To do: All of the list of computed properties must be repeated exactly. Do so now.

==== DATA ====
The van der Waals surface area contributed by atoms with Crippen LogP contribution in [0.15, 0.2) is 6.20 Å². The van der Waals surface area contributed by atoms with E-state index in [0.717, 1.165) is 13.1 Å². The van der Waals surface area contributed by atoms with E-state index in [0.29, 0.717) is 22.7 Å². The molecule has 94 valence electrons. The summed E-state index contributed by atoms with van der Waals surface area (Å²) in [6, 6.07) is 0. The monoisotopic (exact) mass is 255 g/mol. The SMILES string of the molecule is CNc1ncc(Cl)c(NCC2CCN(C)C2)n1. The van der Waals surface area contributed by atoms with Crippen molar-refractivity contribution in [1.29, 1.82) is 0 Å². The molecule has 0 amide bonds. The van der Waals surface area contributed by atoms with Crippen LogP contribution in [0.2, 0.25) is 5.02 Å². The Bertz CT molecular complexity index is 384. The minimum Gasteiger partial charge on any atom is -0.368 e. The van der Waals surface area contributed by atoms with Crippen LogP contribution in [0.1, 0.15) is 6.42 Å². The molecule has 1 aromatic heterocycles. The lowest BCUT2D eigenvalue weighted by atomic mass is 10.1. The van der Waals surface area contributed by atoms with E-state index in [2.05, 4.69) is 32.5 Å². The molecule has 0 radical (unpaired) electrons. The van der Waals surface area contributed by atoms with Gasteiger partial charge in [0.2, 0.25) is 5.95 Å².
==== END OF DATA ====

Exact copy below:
The van der Waals surface area contributed by atoms with Crippen LogP contribution in [0.15, 0.2) is 6.20 Å². The van der Waals surface area contributed by atoms with E-state index in [0.717, 1.165) is 13.1 Å². The van der Waals surface area contributed by atoms with E-state index in [0.29, 0.717) is 22.7 Å². The molecule has 94 valence electrons. The summed E-state index contributed by atoms with van der Waals surface area (Å²) in [6, 6.07) is 0. The monoisotopic (exact) mass is 255 g/mol. The SMILES string of the molecule is CNc1ncc(Cl)c(NCC2CCN(C)C2)n1. The van der Waals surface area contributed by atoms with Crippen molar-refractivity contribution in [1.29, 1.82) is 0 Å². The molecule has 0 amide bonds. The van der Waals surface area contributed by atoms with Crippen LogP contribution in [0.2, 0.25) is 5.02 Å². The Bertz CT molecular complexity index is 384. The minimum Gasteiger partial charge on any atom is -0.368 e. The van der Waals surface area contributed by atoms with Crippen LogP contribution in [0.1, 0.15) is 6.42 Å². The molecule has 1 aromatic heterocycles. The lowest BCUT2D eigenvalue weighted by atomic mass is 10.1. The van der Waals surface area contributed by atoms with E-state index in [2.05, 4.69) is 32.5 Å². The molecule has 0 radical (unpaired) electrons. The van der Waals surface area contributed by atoms with Gasteiger partial charge in [0.2, 0.25) is 5.95 Å².